Bennet, often labelled as an “ultra-nationalist”, has described himself as “more right-wing” than Netanyahu. “I’m more rightwing than Bibi (Netanyahu), but I don’t use hate or polarisation as a tool to promote myself politically,” he told Times of Israel this February.

He has called for the annexation of the occupied West Bank, and is a long-standing advocate of rights of Jewish settlers there. While he has never advocated annexation of Gaza, he upholds the Jewish historical and religious claims to East Jerusalem and the Golan Heights.

His opposition to two-state solution and Palestinian statehood is well-known.

Bennett has taken a hard stance against the Palestinian terrorists, endorsing the death penalty for them. In May this year when Israel fought against rocket-strikes from Gaza, Bennett said that it was Hamas which was responsible for the “murder” of civilians in Gaza who were killed in Israeli air-strikes.

In 2018, Bennett endorsed a "shoot to kill" policy on the border with Gaza. When asked if that would apply to children also, Bennett replied, “They are not children, they are terrorists. We are fooling ourselves."

Amidst the recent most conflict, Bennett said that the Palestinians could have turned Gaza "into a paradise" but "they decided to turn it into a terrorist state”.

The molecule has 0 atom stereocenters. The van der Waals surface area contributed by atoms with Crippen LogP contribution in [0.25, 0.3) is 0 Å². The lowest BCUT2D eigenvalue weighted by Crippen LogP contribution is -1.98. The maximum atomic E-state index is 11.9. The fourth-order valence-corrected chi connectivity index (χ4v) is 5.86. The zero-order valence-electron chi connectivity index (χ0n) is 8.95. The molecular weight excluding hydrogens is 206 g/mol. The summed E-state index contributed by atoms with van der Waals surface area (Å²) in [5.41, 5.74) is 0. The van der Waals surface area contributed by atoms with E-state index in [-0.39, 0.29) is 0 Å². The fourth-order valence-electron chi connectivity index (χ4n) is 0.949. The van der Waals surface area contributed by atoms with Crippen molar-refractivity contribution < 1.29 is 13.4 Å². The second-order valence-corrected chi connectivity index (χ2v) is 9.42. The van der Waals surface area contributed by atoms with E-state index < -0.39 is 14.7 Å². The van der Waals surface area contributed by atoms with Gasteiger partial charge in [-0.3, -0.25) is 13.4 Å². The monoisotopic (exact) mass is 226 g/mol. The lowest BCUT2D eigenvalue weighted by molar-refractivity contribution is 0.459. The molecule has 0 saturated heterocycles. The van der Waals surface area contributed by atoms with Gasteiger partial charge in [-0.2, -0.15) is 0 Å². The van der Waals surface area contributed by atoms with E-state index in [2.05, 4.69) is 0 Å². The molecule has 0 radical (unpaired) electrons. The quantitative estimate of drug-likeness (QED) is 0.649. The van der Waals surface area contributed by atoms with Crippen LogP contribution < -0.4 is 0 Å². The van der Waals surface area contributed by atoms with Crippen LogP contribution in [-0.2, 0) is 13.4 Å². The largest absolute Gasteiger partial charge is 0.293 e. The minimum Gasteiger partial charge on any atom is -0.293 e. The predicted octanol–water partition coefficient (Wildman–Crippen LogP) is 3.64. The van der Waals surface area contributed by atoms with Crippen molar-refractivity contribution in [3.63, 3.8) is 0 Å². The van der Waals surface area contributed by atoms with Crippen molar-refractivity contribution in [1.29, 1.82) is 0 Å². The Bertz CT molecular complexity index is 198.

“The moment they decide that they don't want to annihilate us, this all ends,” he said.

The Times of Israel called Bennett “a firm and proud right-winger who will oppose Palestinian statehood forever, under any and every circumstance; who wants to extend Israeli sovereignty to some 60 per cent of the West Bank; who thinks Israel has already relinquished too much of its Biblical land”.

Bennett has also railed against government regulation of the private sector and labor unions.

"If there is one thing I would want to achieve over the next four years, it is to break up the monopolies here and to break the stranglehold the big unions have on the Israeli economy," he told the Guardian in 2013.

Now sharing power with an ideological foe, Bennet, responsible for holding together a fragile coalition, is well aware of his limitations.

In his speech before the Knesset confidence vote, Bennett emphasized his ability to "sit together with people with very different views from my own" and compromise.

He said on Sunday:

"The government that will be formed represents many of Israel's citizens: from Ofra to Tel Aviv, from Rahat to Kiryat Shmona. Precisely here lies the opportunity.. Our principle is: We will sit together, and we will forge forward on that which we agree — and there is much we agree on, transport, education and so on — and what separates us, we will leave to the side."

Now all eyes are on Bennett, whether he will be able to provide a semblance of stability to the country which hasn’t seen a budget since March 2018.